A little exhausted for the past fortnight, so I haven't been keeping watch on the book and publishing front. But here's what caught my attention anyway:

  • "Robert M. Pirsig, whose philosophical novel Zen and the Art of Motorcycle Maintenance became a million-selling classic and cultural touchstone after more than 100 publishers turned it down, died Monday at age 88. ... Zen and the Art of Motorcycle Maintenance was published in 1974 and was based on a motorcycle trip Pirsig took in the late 1960s with his 12-year-old son, Chris."
  • "When Simon & Schuster announced in late February that it is canceling Milo Yiannopoulos's book, Dangerous, many in the publishing industry reacted with a sigh of relief. ... though it's still unclear what ultimately motivated the publisher to yank the book, the fervor that the alt-right bad boy's deal caused put some on alert. Could other publishers be pressured into canceling books by controversial conservatives? Does the industry have a double standard for authors on the right? Does it matter?"
  • Book piracy is hurting Zimbabwean authors, including Charles Lovemore Mungoshi. "Mungoshi is so famous in Zimbabwe and other countries ... he should be able to make a comfortable living just like some writers in Africa and other parts of the world," writes Lazarus Sauti in The Southern Times. "but the book sector in Zimbabwe is so punishing to the extent that the celebrated writer is not even enjoying the fruits of his fame and hardwork. Recently, his family sourced for $9,000 required for a repeat operation after doctors inserted a shunt to drain water from his brains last year."
  • "It's World Book Day, but India's publishers are up against a serious snag: The [Raja Ram Mohan Roy National Agency, which issues ISBNs for books in India,] launched a website where publishers ... would have to register to get their numbers. ... This website, however, is still riddled with bugs. And with no phone number through which the Agency can be reached, some publishers have been left waiting for months for their ISBN numbers, with no clarity on the status of their application."
  • '"It was new and exciting,' says Cathryn Summerhayes, a literary agent at Curtis Brown. 'But now [Kindles] look so clunky and unhip, don't they? I guess everyone wants a piece of trendy tech and, unfortunately, there aren't trendy tech reading devices and I don't think people are reading long-form fiction on their phones. I think your average reader would say that one of the great pleasures of reading is the physical turning of the page. It slows you down and makes you think.'"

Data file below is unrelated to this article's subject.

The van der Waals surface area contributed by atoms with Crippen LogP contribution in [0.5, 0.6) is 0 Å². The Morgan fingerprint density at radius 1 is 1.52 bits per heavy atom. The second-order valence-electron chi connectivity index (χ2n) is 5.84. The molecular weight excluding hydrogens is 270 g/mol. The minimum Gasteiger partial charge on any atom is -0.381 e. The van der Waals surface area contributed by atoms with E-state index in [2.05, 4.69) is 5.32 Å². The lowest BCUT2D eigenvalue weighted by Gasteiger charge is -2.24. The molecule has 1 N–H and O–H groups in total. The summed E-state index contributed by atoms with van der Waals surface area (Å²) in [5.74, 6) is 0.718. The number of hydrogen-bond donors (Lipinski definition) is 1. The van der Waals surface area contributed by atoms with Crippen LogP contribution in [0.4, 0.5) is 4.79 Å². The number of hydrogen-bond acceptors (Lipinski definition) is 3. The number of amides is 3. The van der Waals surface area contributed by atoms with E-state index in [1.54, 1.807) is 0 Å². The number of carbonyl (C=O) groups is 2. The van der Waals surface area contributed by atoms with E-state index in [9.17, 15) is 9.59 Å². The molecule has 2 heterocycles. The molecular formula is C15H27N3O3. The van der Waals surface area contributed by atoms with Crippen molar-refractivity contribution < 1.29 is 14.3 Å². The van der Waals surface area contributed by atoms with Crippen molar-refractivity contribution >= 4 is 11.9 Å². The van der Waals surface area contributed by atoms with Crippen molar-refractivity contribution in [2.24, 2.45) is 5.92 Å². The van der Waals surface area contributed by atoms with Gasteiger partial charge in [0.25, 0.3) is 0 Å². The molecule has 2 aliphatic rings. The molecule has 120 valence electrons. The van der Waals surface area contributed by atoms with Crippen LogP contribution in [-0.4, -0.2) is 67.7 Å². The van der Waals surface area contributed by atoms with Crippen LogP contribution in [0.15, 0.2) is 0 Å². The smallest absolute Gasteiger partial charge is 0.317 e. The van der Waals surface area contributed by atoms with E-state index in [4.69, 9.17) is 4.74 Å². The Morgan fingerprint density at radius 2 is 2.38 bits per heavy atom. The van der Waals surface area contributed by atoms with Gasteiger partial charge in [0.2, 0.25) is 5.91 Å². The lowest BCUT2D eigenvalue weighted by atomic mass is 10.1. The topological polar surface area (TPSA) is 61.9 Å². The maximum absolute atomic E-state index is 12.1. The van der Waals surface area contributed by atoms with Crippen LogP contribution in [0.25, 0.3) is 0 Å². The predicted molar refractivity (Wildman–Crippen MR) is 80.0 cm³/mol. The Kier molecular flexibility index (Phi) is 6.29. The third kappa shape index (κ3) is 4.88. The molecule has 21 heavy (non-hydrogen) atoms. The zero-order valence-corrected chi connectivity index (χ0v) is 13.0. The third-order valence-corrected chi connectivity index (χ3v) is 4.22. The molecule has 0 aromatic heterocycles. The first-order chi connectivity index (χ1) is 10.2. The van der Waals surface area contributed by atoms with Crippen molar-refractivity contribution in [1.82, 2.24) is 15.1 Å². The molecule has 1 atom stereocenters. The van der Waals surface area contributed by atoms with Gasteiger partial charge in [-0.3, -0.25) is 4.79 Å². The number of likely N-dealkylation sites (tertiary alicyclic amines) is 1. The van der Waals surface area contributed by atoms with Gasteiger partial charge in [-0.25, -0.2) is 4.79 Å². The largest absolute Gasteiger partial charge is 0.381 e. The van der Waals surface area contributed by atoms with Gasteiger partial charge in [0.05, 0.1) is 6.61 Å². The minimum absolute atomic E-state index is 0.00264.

• "It wasn't so long ago that book publishers and bookstore owners were quailing about the coming of ebooks, like movie theater owners at the dawn of the television age. Now they're taking things more calmly. Recent statistics confirm a trend first noticed by the book trade in late 2015: At least among major publishers, ebook sales have plateaued or even begun to decline. It turns out that not all readers are quite ready to give up the tactile pleasures of holding a hardcover or paperback in their hands in order to partake of the convenience and digital features of e-reading."
  • "Dennis Johnson, co-founder and co-publisher of Melville House Books and one of the first book bloggers, is possibly best known for the fight he picked in the spring of 2014.He was at the front of a group of independent publishers who decided to spar with Amazon over the predatory, escalating fees it was charging small publishers, as well as its covert war on the major publisher Hachette, which it carried out by deliberately delaying shipments and hiking prices. Johnson asked The New York Times how Amazon's business practices weren't considered 'extortion,' and compared the monolith to the Mafia." Enjoy The Verge's interview with Johnson and Melville House's director of marketing and publicity, Julia Fleischaker.
  • "Kasem bin Abubakar was told nobody would buy his chaste romance novels about devout young Muslims finding love within the strict moral confines of Bangladeshi society. And yet his tales of lovers whispering sweet nothings between calls to prayer sold millions in the 1980s and proved a huge hit among young girls from Bangladesh's rural, conservative heartland." Wrong. "Mullah novels" do sell.